Pregnant Mountains – Trustworthy #316
Haegue Yang works with commonplace, mass-produced materials whose aesthetic presence and potential are often overlooked, including space heaters, light bulbs, synthetic straw, Venetian blinds, supply catalogues, and jingle bells. From the detritus of consumerism, she builds fantastical installations that take on anthropomorphic and psychedelic qualities. In her Trustworthy series, Yang inverts the body of security envelopes, dissecting and rearranging their interior pattern and color into kaleidoscopic collages. These mesmerizing works are an oblique reference to the hidden communications and transactions that continuously circle the globe, shaping our world from the shadows. In one incisive act, Yang splits them open and lets their colorful secrets spill out. For Pregnant Mountains - Trustworthy # 316, Yang arranged a grouping of Trustworthy collages into a constellation of twinkling polychrome stars against a field of gold leaf.
About the artist
Haegue Yang b. 1971, Seoul, South Korea
Haegue Yang seeks to communicate without language in a primordial and visual way: often complementing her vocabulary of visual abstraction with sensory experiences that include scent, sound, light and tactility. Combining industrial fabrication and folk craftsmanship, Yang explores the affective power of materials in destabilizing the distinction between the modern and pre-modern. Yang’s unique visual language extends across various media (from paper collage to staged theatre pieces and performative sculptures), and materials (Venetian blinds, clothing racks, synthetic straw, bells and graph paper) that are torn, lacquered, woven, lit and hung. Her artistic explorations stem from material-based concerns, accompanied by philosophical, political and emotionally charged readings of historical events and figures. Her ongoing research is empowered by underlying references to art history, literature and political history, through which she re-interprets some of her recurrent themes: migration, postcolonial diasporas, enforced exile and social mobility. As a result, these pieces link various geopolitical contexts and histories in an attempt to understand and comment on our own time. Yang’s translation from the political and historical into the formal and abstract, demonstrates her conviction that historical narratives can be made comprehensible without being linguistically explanatory or didactic.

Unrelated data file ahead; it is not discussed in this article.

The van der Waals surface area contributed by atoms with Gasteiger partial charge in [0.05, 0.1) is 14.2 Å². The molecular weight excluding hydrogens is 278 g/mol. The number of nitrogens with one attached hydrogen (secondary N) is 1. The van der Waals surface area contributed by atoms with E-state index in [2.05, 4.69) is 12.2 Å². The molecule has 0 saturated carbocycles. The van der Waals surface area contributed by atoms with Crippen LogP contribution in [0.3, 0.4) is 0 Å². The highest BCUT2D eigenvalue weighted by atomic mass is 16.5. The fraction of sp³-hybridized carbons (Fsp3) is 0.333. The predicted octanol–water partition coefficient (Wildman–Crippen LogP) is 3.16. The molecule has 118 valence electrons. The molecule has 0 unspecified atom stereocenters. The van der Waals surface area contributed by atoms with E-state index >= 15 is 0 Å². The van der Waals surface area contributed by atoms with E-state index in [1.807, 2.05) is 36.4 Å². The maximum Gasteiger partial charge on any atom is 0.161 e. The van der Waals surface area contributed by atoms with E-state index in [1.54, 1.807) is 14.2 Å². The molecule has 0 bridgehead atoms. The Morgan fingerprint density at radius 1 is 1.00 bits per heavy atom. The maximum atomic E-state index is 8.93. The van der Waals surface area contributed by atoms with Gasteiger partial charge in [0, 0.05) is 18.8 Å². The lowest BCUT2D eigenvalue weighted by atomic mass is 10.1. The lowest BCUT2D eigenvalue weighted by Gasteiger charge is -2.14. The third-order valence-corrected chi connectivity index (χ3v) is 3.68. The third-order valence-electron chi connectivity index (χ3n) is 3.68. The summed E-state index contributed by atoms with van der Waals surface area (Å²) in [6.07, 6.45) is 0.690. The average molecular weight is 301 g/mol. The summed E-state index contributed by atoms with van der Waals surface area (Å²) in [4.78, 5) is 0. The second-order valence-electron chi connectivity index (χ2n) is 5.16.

Haegue Yang lives and works in Berlin and Seoul.